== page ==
Economic prosperity is not the only type of prosperity that a society is interested in; there are many different factors that contribute to the overall prosperity of a nation. An excellent example of an economic forfeit is the United State’s embargo on Cuba. The Cuban Revolution caused the United States to enforce a series of trade and travel restrictions on Cuba in 1962. The longest trade embargo in history was intended to force Cuba into economic isolation and destruct the Castro government. The statutes prohibit the majority of imports and exports between the Unites States and Cuba. According to the US Chamber of Commerce, the embargo costs the U.S. economy $1.2 billion annually, and the Cuba cites its total economic losses at over $750 billion. The embargo clearly shoes the sacrifice that countries are willing to make economically for different prosperity platforms. The same could be said for trade relations with potentially dangerous countries, as supporting their economy might require forfeits on national security. It becomes clear that a Ricardian economic model is a starting point from witch to be adapted.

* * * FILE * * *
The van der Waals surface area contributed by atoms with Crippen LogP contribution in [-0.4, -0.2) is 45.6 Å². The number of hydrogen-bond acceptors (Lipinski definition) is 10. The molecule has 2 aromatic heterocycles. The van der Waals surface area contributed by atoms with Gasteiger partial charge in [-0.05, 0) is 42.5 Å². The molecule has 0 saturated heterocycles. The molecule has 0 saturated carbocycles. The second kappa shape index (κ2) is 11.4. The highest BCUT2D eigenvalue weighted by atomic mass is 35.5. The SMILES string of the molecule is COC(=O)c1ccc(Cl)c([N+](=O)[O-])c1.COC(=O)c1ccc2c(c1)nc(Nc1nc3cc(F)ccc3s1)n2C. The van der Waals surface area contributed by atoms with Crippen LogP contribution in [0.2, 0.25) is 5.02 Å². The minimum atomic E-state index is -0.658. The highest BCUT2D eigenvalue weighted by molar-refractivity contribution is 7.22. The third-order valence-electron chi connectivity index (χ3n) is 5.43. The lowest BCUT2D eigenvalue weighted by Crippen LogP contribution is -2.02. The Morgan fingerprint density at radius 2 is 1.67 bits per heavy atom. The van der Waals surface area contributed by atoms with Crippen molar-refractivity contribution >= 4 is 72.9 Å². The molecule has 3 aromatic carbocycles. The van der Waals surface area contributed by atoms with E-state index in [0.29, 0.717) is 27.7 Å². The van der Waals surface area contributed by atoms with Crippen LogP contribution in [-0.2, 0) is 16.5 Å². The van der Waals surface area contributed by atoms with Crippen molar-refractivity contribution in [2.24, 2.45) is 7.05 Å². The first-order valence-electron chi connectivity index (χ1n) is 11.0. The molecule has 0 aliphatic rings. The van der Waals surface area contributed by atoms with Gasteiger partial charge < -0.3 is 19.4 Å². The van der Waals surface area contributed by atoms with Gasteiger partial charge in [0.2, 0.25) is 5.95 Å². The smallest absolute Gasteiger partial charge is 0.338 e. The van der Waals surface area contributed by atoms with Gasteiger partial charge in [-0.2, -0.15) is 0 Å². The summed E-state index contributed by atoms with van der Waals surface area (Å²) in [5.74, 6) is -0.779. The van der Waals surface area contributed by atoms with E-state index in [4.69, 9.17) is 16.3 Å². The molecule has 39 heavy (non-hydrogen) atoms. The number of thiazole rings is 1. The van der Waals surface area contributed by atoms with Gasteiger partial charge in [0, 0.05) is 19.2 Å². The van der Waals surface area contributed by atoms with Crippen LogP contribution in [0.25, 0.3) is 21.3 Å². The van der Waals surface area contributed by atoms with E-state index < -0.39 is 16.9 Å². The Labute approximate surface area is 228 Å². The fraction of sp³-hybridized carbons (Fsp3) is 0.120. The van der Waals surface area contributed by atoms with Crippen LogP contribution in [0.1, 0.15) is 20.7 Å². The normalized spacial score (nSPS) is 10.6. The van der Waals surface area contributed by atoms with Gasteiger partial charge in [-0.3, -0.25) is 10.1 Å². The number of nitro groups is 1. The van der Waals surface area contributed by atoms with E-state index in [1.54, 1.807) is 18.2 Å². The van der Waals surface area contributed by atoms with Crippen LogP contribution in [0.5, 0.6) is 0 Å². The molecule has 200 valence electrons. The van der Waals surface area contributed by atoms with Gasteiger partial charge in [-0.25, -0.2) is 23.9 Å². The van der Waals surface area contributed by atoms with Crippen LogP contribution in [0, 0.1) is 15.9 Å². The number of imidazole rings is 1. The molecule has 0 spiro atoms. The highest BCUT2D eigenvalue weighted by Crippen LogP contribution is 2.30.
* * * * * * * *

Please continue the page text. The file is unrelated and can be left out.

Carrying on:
International trade is the one of the most productive practices that a country can utilize in an effort to better the welfare of its citizens. It is important to understand the complexities and nuance of a free trade model however, because free trade, though productive on a communal level, will often put domestic contributors at a disadvantage. Since the fall of mercantilism, society has had different responses to free trade and its effect on domestic production. In the Industrial Revolution, free trade was generally supported while technological advancements were seen as harmful. Recently, free trade has received criticism as some believe it to disenfranchise domestic production. The common thread in all of these societal concerns is that free trade models are societies unwillingness to forfeit the negatives that come from free trade in order to gain the benefits. This being said, free trade and Ricardian economics should be tailored to an individual economy and continually molded to fit the current situation. This places a sizeable responsibility on the shoulders of lobbyist and policy makers to fit transform the Ricardian model for trade into a practical trade policy for the time. It is also important to note that trade policy primarily concerned with the economic wellbeing of the home state, but that is not the only concern. Economist must be aware that the general population will think of free trade as more of a multifaceted problem than a purely economic one. Domestic loyalty, national security, and job security are very likely to influence the discussion for the public while only remaining side notes for economists. The public must also be aware of the benefits of free trade and appreciate how different economies can help each other by attributing to the international market place.